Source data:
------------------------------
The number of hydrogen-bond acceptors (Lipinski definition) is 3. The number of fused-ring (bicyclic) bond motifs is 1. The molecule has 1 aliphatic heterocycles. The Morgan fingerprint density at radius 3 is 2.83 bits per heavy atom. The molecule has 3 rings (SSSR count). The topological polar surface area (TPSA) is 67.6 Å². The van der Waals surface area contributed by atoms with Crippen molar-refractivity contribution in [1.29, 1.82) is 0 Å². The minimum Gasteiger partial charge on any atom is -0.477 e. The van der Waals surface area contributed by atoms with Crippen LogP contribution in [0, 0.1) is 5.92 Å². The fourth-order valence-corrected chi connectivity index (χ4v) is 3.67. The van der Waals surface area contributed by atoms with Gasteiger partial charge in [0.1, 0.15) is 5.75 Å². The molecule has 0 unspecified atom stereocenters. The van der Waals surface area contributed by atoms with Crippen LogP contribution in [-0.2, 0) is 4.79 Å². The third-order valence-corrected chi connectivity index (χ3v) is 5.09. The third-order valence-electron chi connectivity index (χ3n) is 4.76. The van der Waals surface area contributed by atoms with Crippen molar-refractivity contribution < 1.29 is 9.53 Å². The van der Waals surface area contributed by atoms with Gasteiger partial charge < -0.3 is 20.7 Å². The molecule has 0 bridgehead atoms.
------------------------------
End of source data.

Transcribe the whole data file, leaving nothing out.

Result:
The number of hydrogen-bond acceptors (Lipinski definition) is 3. The number of fused-ring (bicyclic) bond motifs is 1. The molecule has 1 aliphatic heterocycles. The Morgan fingerprint density at radius 3 is 2.83 bits per heavy atom. The molecule has 3 rings (SSSR count). The topological polar surface area (TPSA) is 67.6 Å². The van der Waals surface area contributed by atoms with Crippen molar-refractivity contribution in [1.29, 1.82) is 0 Å². The minimum Gasteiger partial charge on any atom is -0.477 e. The van der Waals surface area contributed by atoms with Crippen LogP contribution in [0, 0.1) is 5.92 Å². The fourth-order valence-corrected chi connectivity index (χ4v) is 3.67. The van der Waals surface area contributed by atoms with Gasteiger partial charge in [0.1, 0.15) is 5.75 Å². The molecule has 0 unspecified atom stereocenters. The van der Waals surface area contributed by atoms with Crippen LogP contribution in [-0.2, 0) is 4.79 Å². The third-order valence-corrected chi connectivity index (χ3v) is 5.09. The third-order valence-electron chi connectivity index (χ3n) is 4.76. The van der Waals surface area contributed by atoms with Crippen molar-refractivity contribution < 1.29 is 9.53 Å². The van der Waals surface area contributed by atoms with Gasteiger partial charge < -0.3 is 20.7 Å². The molecule has 0 bridgehead atoms.